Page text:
Labour has exceeded 400 Commons seats, with the Conservatives set to fall well below their previous low of 156 MPs set in 1906.

The result is likely to trigger a fresh round of infighting within the Tory Party as MPs scramble to replace Mr Sunak, who is expected to resign in the wake of the defeat.

Mr Shapps was the first confirmed Cabinet casualty of a brutal night for the Conservatives and he hit out at the Tory infighting which had turned off voters.

He said: “We have tried the patience of traditional Conservative voters with a propensity to create an endless political soap opera out of internal rivalries and divisions which have become increasingly indulgent and entrenched.”

He said there is a danger the Tory Party could “go off on some tangent, condemning ourselves to years of lacklustre opposition”.

Ms Mordaunt, who was likely to have been a leadership contender if she had survived, said her party had taken a “battering because it failed to honour the trust that people had placed in it”.

She warned against a retreat to the right: “Our renewal as a party and a country will not be achieved by us talking to an ever smaller slice of ourselves but being guided by the people of our country. And if we want again to be the natural party of government, then our values must be the people’s.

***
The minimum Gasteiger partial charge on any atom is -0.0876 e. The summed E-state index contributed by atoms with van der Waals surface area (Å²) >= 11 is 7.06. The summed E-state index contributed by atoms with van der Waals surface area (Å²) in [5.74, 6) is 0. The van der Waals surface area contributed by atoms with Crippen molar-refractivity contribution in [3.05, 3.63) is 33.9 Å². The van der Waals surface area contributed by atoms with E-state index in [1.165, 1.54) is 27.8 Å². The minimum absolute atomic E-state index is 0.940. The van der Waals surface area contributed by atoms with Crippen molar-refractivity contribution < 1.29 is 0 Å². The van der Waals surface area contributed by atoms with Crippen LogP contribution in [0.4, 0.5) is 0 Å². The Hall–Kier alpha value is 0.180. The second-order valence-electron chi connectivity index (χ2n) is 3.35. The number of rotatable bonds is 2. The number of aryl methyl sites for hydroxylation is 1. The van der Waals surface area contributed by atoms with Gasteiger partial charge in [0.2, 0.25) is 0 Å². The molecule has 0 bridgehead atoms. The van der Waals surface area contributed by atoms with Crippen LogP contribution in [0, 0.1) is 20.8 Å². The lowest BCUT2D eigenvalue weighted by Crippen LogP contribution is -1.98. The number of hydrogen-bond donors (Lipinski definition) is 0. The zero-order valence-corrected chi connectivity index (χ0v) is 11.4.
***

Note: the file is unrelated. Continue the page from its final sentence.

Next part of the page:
Former home secretary Suella Braverman, who will now be considered a leading contender to replace Mr Suank, said the party had let the British people down.

“You, the great British people, voted for us over 14 years and we did not keep our promises,” she said.

“I will do everything in my power to rebuild trust.

“We need to listen to you, you have spoken to us very clearly.”

The Liberal Democrats achieved a record result, with at least 69 MPs.

Sir Ed Davey said: “We have swept to victory in seats from Land’s End to John o’ Groats.”

Reform received more than four million votes, around 600,000 more than the Liberal Democrats, but thanks to the first-past-the-post system they won just four seats.

Mr Farage will be joined in the Commons by former Tory Lee Anderson, party chairman Richard Tice and former Southampton FC chairman Rupert Lowe in being elected to Parliament.

After winning in Clacton, Mr Farage said there is now a “massive gap on the centre-right of British politics and my job is to fill it”.

But he added it is not just the Tories he is taking on, saying “We’re coming for Labour” and “This is just the first step of something that is going to stun all of you”.

In Wales, the Tories were wiped out, while in Scotland Labour were rampant.

First Minister and SNP leader John Swinney told the PA news agency: “We’ve got to face up to the realities of the situation that we are in and we’ve got to build the trust and the confidence of the public in Scotland.”

Outgoing Scottish Conservative leader Douglas Ross lost to the SNP’s Seamus Logan in Aberdeenshire North and Moray East.

In a sign that Sir Keir’s landslide may not have been driven by overwhelming public enthusiasm, turnout at the election was on course to be the lowest for more than 20 years.

After 630 of 650 results had been declared, the turnout figure stood at 59.8%, compared with 67.3% overall in 2019.

If the figure stays around 59.8%, it would be the lowest turnout at a general election since 2001, when it was 59.4%.